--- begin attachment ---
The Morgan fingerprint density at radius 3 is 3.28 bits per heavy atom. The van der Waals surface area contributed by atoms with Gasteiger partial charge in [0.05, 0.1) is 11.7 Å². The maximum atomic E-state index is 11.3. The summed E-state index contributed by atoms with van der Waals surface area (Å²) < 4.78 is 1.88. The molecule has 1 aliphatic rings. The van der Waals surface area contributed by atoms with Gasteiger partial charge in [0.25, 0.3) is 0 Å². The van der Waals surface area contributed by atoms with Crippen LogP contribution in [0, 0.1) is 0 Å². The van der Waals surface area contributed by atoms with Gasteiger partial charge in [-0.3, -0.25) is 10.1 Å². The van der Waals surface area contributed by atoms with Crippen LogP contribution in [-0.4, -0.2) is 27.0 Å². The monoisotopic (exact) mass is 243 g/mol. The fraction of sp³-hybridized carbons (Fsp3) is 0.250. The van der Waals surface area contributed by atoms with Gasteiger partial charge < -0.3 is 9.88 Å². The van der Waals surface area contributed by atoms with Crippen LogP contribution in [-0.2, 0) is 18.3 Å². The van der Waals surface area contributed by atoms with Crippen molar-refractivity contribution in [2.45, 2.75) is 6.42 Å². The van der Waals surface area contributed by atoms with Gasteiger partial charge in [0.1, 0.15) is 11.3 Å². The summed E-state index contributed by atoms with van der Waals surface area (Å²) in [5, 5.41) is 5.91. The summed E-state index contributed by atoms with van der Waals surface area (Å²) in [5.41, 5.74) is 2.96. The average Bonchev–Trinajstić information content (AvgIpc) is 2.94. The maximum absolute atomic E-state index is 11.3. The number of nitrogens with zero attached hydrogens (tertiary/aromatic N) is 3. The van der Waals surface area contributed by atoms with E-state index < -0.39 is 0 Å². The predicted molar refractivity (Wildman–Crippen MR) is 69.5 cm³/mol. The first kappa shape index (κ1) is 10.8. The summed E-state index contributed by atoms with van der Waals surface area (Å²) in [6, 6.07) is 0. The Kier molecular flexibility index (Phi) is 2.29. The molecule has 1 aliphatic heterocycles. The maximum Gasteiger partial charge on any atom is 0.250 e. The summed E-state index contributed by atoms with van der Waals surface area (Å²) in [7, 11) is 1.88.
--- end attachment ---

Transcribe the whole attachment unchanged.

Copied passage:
The Morgan fingerprint density at radius 3 is 3.28 bits per heavy atom. The van der Waals surface area contributed by atoms with Gasteiger partial charge in [0.05, 0.1) is 11.7 Å². The maximum atomic E-state index is 11.3. The summed E-state index contributed by atoms with van der Waals surface area (Å²) < 4.78 is 1.88. The molecule has 1 aliphatic rings. The van der Waals surface area contributed by atoms with Gasteiger partial charge in [0.25, 0.3) is 0 Å². The van der Waals surface area contributed by atoms with Crippen LogP contribution in [0, 0.1) is 0 Å². The van der Waals surface area contributed by atoms with Gasteiger partial charge in [-0.3, -0.25) is 10.1 Å². The van der Waals surface area contributed by atoms with Crippen LogP contribution in [-0.4, -0.2) is 27.0 Å². The monoisotopic (exact) mass is 243 g/mol. The fraction of sp³-hybridized carbons (Fsp3) is 0.250. The van der Waals surface area contributed by atoms with Gasteiger partial charge < -0.3 is 9.88 Å². The van der Waals surface area contributed by atoms with Crippen LogP contribution in [-0.2, 0) is 18.3 Å². The van der Waals surface area contributed by atoms with Crippen molar-refractivity contribution in [2.45, 2.75) is 6.42 Å². The van der Waals surface area contributed by atoms with Gasteiger partial charge in [0.1, 0.15) is 11.3 Å². The summed E-state index contributed by atoms with van der Waals surface area (Å²) in [5, 5.41) is 5.91. The summed E-state index contributed by atoms with van der Waals surface area (Å²) in [5.41, 5.74) is 2.96. The average Bonchev–Trinajstić information content (AvgIpc) is 2.94. The maximum absolute atomic E-state index is 11.3. The number of nitrogens with zero attached hydrogens (tertiary/aromatic N) is 3. The van der Waals surface area contributed by atoms with E-state index < -0.39 is 0 Å². The predicted molar refractivity (Wildman–Crippen MR) is 69.5 cm³/mol. The first kappa shape index (κ1) is 10.8. The summed E-state index contributed by atoms with van der Waals surface area (Å²) in [6, 6.07) is 0. The Kier molecular flexibility index (Phi) is 2.29. The molecule has 1 aliphatic heterocycles. The maximum Gasteiger partial charge on any atom is 0.250 e. The summed E-state index contributed by atoms with van der Waals surface area (Å²) in [7, 11) is 1.88.